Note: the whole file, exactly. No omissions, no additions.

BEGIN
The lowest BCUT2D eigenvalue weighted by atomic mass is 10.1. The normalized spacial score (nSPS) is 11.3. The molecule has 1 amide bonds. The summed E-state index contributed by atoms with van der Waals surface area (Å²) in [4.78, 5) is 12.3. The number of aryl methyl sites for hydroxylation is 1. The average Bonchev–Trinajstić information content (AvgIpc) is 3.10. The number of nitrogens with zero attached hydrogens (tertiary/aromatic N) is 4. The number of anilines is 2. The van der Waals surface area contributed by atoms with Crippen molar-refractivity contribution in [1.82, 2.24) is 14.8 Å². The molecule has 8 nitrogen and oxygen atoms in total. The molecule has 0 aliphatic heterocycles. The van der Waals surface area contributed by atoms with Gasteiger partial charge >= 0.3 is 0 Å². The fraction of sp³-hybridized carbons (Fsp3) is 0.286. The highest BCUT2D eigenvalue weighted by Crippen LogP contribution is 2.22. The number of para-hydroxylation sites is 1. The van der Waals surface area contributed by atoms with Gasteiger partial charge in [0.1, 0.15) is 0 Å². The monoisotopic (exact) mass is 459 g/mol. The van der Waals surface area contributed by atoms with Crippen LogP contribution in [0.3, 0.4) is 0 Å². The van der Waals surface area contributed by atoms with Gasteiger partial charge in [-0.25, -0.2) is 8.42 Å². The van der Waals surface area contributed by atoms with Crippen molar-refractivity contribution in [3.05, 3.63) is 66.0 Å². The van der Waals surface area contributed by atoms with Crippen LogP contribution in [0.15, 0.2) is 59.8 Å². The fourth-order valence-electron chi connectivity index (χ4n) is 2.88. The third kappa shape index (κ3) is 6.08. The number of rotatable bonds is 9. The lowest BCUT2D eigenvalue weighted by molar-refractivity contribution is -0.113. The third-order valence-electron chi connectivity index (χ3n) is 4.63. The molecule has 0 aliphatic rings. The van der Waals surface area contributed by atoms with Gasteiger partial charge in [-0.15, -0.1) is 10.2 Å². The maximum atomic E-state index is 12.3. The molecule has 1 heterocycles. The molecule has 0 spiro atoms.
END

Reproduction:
The lowest BCUT2D eigenvalue weighted by atomic mass is 10.1. The normalized spacial score (nSPS) is 11.3. The molecule has 1 amide bonds. The summed E-state index contributed by atoms with van der Waals surface area (Å²) in [4.78, 5) is 12.3. The number of aryl methyl sites for hydroxylation is 1. The average Bonchev–Trinajstić information content (AvgIpc) is 3.10. The number of nitrogens with zero attached hydrogens (tertiary/aromatic N) is 4. The number of anilines is 2. The van der Waals surface area contributed by atoms with Crippen molar-refractivity contribution in [1.82, 2.24) is 14.8 Å². The molecule has 8 nitrogen and oxygen atoms in total. The molecule has 0 aliphatic heterocycles. The van der Waals surface area contributed by atoms with Gasteiger partial charge >= 0.3 is 0 Å². The fraction of sp³-hybridized carbons (Fsp3) is 0.286. The highest BCUT2D eigenvalue weighted by Crippen LogP contribution is 2.22. The number of para-hydroxylation sites is 1. The van der Waals surface area contributed by atoms with Gasteiger partial charge in [0.1, 0.15) is 0 Å². The monoisotopic (exact) mass is 459 g/mol. The van der Waals surface area contributed by atoms with Crippen LogP contribution in [0.3, 0.4) is 0 Å². The van der Waals surface area contributed by atoms with Gasteiger partial charge in [-0.25, -0.2) is 8.42 Å². The van der Waals surface area contributed by atoms with Crippen molar-refractivity contribution in [3.05, 3.63) is 66.0 Å². The van der Waals surface area contributed by atoms with Crippen LogP contribution in [0.15, 0.2) is 59.8 Å². The fourth-order valence-electron chi connectivity index (χ4n) is 2.88. The third kappa shape index (κ3) is 6.08. The number of rotatable bonds is 9. The lowest BCUT2D eigenvalue weighted by molar-refractivity contribution is -0.113. The third-order valence-electron chi connectivity index (χ3n) is 4.63. The molecule has 0 aliphatic rings. The van der Waals surface area contributed by atoms with Gasteiger partial charge in [-0.15, -0.1) is 10.2 Å². The maximum atomic E-state index is 12.3. The molecule has 1 heterocycles. The molecule has 0 spiro atoms.